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Phys Rev E Stat Nonlin Soft Matter Phys. 2012 Sep;86(3 Pt 1):031921. Epub 2012 Sep 26.

Experimental determination of Philodendron melinonii and Arabidopsis thaliana tissue microstructure and geometric modeling via finite-edge centroidal Voronoi tessellation.

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Department of Mechanical Engineering, McGill University, 817 Sherbrooke St. West, Montreal, QC H3A 0C3, Canada.


Plant petioles and stems are hierarchical cellular structures, displaying structural features defined at multiple length scales. One or more of the intermediate hierarchical levels consists of tissues, in which the cellular distribution is quasirandom. The current work focuses on the realistic modeling of plant tissue microstructures. The finite-edge centroidal Voronoi tessellation (FECVT) is here introduced to overcome the drawbacks of the semi-infinite edges of a typical Voronoi model. FECVT can generate a realistic model of a tissue microstructure, which might have finite edges at its border, be defined by a boundary contour of any shape, and include complex heterogeneity and cellular gradients. The centroid-based Voronoi tessellation is applied to model the microstructure of the Philodendron melinonii petiole and the Arabidopsis thaliana stem, which both display intense cellular gradients. FECVT coupled with a digital image processing algorithm is implemented to capture the nonperiodic microstructures of plant tissues. The results obtained via this method satisfactorily obey the geometric, statistical, and topological laws of naturally evolved cellular solids. The predicted models are also validated by experimental data.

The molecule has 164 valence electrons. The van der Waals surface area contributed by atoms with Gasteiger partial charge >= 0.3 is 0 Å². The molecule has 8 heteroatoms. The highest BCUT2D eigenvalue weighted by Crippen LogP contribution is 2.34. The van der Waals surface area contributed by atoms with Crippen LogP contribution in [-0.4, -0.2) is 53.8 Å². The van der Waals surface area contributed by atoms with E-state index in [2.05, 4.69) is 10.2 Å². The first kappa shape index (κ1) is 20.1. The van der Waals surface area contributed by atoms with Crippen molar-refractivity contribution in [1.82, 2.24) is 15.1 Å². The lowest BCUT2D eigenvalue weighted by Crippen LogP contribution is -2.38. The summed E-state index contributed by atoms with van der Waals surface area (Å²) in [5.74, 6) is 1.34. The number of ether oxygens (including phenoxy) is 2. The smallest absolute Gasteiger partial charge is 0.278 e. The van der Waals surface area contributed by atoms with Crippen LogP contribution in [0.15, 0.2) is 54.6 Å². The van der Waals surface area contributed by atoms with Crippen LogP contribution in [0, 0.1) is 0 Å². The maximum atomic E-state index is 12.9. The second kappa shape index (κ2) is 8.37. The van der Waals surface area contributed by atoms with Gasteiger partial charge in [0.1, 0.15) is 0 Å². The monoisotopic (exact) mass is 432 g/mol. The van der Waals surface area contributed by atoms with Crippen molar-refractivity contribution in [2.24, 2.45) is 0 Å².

[Indexed for MEDLINE]

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